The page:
Brachial plexus injury (shoulder nerve)


Shoulder | Orthopaedics | Brachial plexus injury (shoulder nerve) (Disease)


Description

A brachial plexus injury is an injury to the brachial plexus, the network of nerves that sends signals from your spine to your shoulder, arm and hand.

Signs and symptoms of a brachial plexus injury vary greatly, depending on the severity and location of your injury. Minor damage occurred during contact sports can produce the following symptoms: a feeling like an electric shock or a burning sensation shooting down the arm, numbness and weakness in the arm. More-severe symptoms resulted from injuries that tear or rupture the nerves can cause: severe pain; complete lack of movement and feeling in your entire arm, including shoulder and hand; the ability to use your fingers, but not your shoulder or elbow muscles or the ability to use your arm but not your fingers. Some injuries can cause temporary or permanent problems such as: stiff joints, loss of feeling, muscle atrophy or permanent disability.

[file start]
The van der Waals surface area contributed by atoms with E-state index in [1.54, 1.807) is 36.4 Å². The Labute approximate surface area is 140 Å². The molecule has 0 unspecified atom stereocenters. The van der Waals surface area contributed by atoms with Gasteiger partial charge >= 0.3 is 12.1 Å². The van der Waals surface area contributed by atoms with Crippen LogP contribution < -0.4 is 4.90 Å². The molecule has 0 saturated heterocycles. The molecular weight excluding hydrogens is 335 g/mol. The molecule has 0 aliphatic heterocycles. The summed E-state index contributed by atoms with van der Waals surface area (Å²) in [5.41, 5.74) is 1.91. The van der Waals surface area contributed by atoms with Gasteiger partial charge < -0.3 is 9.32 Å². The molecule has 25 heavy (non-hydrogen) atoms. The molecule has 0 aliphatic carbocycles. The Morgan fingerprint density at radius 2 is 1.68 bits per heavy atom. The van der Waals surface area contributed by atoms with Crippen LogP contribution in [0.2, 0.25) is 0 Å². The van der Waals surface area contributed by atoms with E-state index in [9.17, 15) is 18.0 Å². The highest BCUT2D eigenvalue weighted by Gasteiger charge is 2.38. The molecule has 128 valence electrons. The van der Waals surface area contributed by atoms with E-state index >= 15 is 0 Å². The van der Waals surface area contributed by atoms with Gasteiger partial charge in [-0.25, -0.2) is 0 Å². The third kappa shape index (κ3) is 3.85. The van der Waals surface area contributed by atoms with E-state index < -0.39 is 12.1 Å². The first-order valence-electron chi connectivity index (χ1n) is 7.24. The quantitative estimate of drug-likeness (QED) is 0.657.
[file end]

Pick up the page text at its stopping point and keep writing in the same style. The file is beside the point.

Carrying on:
Causes and Risk factors

Brachial plexus injuries, or lesions, can occur as a result of shoulder trauma, tumors, or inflammation. These injuries can occur in several ways: contact sports particularly football and wrestling, difficult births, trauma.

Traumatic brachial plexus injuries may arise from several causes, including sports, high-velocity motor vehicle accidents, especially in motorcyclists, but also all-terrain-vehicle (ATV) accidents. A rare condition known as Parsonage-Turner syndrome (brachial plexitis) causes brachial plexus inflammation with no apparent shoulder injury.

Diagnosis and Treatment

The diagnosis may be confirmed by an electromyography (EMG) examination in 5 to 7 days. Also CT, MRI and nerve conduction studies may be done.

Some brachial plexus injuries may heal by themselves, without treatment. In other cases, treatment for brachial plexus injuries includes orthosis/splinting,occupational or physical therapy and, sometime, surgery. Drugs containing opiates, such as codeine, are typically used immediately after the injury. Antidepressant and anticonvulsant medications also can be helpful....